Josie Saltzman spent the afternoon wandering through the Salvatore School garden—specifically, through the gourd section—examining each pumpkin on the vines. She had a special project in mind and needed the perfect pumpkins.
Hope Mikaelson spent a mid-autumn Saturday afternoon outside with her paints, as had been her habit—at least one such time a month—since spring. This time, she was capturing the vivid colors of the leaves in turn as the seasons progressed, leaving the heat and flowers of summer behind in preparation for the cold and snow of winter. The maples were displaying various shades of gold, orange, even crimson; the sweet gums were a brilliant yellow; the oaks contributed quieter, richer reds. For a season of death and decay, the colors were vibrant and full of life, Hope mused. Soon the brisk wind would down the foliage, leaving the trees stark and bare against the sky; as it was, some of the lower school students had magicked the already-fallen leaves into a large pile and were jumping into it—she saw Pedro make a particularly flamboyant jump.
A brief gust of wind sent a momentary shiver down Hope’s spine, reminding the auburn-haired girl that days were getting cooler, particularly in the waning afternoons, and she had come out to paint without her usual Salvatore sweater. “Sweater,” she thought, her mind immediately jumping elsewhere, to the girl whose trademark yellow sweater would be right at home among the hues of the leaves today. A second gust of wind dropped a flurry of tiny, colored parachutists and spinning tops from the trees, landing all around her in a growing blanket of crunchy color. With a sigh, Hope began packing her paints and canvases for the trip back to her room.
Not long after Hope had finished cleaning and storing her paints, her plans to clean herself were interrupted by two quick, sharp knocks on her bedroom door. Hope opened the door to find her favorite yellow sweater swaddling its owner, the gorgeous brunette with chocolate eyes, a goofy grin plastered on her face and a smallish orange gourd displayed in each palm. “Hello, pumpkin,” Josie uttered with complete sincerity.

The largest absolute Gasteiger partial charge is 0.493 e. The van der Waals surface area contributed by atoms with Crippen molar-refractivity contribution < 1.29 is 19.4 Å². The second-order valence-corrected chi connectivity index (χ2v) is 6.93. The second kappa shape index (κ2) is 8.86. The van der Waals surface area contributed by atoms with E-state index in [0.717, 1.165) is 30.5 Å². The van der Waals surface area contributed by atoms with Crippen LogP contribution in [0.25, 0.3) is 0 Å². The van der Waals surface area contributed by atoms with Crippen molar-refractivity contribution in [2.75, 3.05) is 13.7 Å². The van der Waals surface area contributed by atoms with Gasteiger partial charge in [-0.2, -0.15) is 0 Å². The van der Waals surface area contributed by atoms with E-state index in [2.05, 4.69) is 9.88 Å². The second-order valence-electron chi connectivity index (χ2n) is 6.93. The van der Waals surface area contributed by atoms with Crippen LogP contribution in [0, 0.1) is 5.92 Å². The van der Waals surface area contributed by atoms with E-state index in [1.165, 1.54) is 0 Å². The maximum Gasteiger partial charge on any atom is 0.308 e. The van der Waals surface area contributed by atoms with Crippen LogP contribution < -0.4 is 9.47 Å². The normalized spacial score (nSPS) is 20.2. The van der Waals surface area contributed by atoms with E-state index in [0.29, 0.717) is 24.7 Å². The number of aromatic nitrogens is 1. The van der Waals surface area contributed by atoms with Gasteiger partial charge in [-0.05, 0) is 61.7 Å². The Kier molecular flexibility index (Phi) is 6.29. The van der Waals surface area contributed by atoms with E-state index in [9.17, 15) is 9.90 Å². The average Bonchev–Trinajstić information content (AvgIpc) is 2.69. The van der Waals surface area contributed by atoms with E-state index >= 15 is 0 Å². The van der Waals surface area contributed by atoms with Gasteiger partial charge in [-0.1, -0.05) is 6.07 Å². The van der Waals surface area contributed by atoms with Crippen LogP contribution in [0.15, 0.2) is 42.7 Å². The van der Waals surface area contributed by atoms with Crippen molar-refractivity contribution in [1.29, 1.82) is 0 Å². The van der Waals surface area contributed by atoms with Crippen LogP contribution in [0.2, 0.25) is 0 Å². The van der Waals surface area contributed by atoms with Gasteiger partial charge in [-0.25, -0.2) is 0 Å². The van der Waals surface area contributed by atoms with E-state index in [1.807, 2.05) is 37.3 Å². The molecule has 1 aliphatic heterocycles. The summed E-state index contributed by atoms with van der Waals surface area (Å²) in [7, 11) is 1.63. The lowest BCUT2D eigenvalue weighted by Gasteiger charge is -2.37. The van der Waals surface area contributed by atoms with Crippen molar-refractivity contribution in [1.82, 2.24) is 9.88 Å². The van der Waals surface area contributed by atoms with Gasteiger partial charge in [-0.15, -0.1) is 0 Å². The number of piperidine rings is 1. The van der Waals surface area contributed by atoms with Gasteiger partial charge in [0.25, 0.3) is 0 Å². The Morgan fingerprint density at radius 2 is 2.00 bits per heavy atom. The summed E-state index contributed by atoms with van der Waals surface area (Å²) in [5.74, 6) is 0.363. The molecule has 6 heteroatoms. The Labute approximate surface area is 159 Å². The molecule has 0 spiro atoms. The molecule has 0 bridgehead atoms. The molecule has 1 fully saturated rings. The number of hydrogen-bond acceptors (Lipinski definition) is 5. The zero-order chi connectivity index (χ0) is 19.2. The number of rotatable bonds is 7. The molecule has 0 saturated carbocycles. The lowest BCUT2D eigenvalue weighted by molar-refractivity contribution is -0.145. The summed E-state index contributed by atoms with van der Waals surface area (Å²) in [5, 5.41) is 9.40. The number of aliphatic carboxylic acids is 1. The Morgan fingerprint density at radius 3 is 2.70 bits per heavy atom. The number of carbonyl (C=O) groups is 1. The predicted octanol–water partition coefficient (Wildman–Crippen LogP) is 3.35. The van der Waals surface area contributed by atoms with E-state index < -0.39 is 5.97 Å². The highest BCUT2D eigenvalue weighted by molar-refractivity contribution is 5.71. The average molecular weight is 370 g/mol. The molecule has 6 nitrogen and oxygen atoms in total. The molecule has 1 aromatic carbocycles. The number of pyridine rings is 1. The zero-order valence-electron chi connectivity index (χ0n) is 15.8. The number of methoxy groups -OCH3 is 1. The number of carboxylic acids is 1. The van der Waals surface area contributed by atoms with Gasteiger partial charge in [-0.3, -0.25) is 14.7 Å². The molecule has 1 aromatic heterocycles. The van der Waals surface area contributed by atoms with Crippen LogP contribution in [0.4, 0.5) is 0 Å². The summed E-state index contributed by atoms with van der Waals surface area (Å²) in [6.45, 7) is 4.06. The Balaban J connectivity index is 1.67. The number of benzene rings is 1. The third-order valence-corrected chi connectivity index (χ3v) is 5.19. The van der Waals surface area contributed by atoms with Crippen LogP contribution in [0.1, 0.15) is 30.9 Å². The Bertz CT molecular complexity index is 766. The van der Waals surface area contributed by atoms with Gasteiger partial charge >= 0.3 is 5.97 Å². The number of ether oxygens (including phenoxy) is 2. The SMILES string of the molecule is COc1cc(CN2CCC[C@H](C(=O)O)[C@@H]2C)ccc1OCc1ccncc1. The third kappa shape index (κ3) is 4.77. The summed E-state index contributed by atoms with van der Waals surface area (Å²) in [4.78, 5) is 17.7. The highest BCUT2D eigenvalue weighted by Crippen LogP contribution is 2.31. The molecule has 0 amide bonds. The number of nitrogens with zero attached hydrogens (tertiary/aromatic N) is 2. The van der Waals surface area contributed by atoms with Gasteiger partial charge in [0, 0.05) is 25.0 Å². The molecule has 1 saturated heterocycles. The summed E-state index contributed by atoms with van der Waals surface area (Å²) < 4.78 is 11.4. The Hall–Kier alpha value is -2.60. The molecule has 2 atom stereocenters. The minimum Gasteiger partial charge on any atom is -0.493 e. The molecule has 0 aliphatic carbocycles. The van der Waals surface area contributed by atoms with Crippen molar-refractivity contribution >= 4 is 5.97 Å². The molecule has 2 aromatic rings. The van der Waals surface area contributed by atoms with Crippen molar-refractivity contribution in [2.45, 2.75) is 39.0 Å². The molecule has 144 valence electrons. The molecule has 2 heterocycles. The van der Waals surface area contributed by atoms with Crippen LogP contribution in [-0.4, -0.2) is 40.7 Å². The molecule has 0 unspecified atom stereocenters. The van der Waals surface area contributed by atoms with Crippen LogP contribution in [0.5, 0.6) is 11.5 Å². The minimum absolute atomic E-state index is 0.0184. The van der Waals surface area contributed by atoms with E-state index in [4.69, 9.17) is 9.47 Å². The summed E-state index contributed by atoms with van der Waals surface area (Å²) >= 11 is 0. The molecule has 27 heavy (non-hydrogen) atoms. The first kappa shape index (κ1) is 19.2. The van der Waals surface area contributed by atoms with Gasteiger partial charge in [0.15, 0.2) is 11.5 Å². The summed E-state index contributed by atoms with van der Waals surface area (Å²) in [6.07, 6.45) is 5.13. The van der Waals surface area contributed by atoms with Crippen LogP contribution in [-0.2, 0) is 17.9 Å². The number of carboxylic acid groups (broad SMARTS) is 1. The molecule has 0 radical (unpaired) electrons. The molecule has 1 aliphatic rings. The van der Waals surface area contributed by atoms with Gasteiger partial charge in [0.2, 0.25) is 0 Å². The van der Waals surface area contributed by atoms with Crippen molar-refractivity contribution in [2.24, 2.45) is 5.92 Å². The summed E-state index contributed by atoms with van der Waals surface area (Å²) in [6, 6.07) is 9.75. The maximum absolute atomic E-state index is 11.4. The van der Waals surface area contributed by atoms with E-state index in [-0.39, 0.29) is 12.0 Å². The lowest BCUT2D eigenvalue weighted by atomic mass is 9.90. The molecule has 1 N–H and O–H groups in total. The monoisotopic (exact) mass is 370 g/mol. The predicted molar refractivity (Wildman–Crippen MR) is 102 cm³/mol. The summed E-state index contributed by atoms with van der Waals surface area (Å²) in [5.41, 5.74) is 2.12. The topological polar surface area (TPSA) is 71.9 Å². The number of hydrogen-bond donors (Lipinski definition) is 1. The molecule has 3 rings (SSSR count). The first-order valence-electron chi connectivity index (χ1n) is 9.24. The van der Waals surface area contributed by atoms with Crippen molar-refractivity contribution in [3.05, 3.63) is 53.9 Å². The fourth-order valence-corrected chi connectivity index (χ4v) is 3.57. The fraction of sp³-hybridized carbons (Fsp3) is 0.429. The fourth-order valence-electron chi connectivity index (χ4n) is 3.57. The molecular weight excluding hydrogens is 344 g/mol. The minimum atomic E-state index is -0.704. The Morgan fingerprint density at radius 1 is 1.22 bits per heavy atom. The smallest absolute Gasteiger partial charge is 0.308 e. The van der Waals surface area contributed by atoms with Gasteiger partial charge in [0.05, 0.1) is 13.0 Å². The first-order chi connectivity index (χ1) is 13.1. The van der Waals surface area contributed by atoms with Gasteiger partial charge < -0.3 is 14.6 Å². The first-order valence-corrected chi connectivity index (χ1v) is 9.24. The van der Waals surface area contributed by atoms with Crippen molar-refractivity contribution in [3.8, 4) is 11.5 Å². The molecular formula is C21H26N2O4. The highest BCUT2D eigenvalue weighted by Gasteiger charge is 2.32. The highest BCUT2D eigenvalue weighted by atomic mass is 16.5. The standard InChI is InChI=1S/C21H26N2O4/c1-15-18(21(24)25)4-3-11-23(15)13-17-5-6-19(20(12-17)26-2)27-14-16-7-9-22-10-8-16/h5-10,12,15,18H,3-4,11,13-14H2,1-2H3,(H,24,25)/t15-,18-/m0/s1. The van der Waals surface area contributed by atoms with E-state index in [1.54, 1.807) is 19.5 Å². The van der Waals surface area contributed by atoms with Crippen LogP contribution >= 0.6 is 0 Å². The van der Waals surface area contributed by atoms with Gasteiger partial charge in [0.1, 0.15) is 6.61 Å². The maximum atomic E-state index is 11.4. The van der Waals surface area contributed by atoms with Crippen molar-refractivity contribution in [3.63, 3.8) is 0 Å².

Hope groaned briefly and watched the goofy grin on the witch’s jovial face turn into her other trademark, the perfect pout, accompanied by a serious case of puppy-dog eyes. Then, simultaneously, both girls broke into a round of laughter. Hope wanted to swat the brunette playfully, but she was certain that would cause the siphoner to drop at least one of the pumpkins, and the tribrid most certainly did not want to clean up pumpkin goop at her doorstep. “Who are you calling ‘pumpkin’? The only pumpkin I see are the ones in your hands,” the auburnette teased instead.
“Aww, you’re no fun,” Josie replied in tone of mock sadness, before extending one of her hands—and, by extension, its pumpkin—to Hope. The shorter girl simply smiled and took the proffered pumpkin, allowing Josie to trace the fingers of her now-free hand over the spots of paint that adorned the tribrid’s face. “…But you’re so adorable when you’ve been painting. Beautiful, really,” the younger girl finished breathlessly, tucking a stray strand of hair behind the young Mikaelson’s ear. Her tactile exploration complete, Josie then grasped Hope’s free hand with her own, intertwining their fingers and gently pulling the autumn-haired girl down the hall. (Hope closed and locked her door with a quick, hushed spell as she was led away.)
Predictably, the pair ended up in the Salvatore School kitchen, where Josie gently deposited her pumpkin upon the island and Hope followed suit. “These are baking pumpkins,” Josie noted. “I cheated a little and already made the purée earlier,” she continued, gesturing towards pumpkin remains in the compost container as she produced a bowl of blended orange pumpkin goop. The witch began assembling other ingredients, and Hope soon realized they were for ice cream, so the older girl retrieved her machine from its hiding spot and set it up. Shortly, Josie had the mixture ready; Hope poured it into the freezer bowl and let the machine work its magic.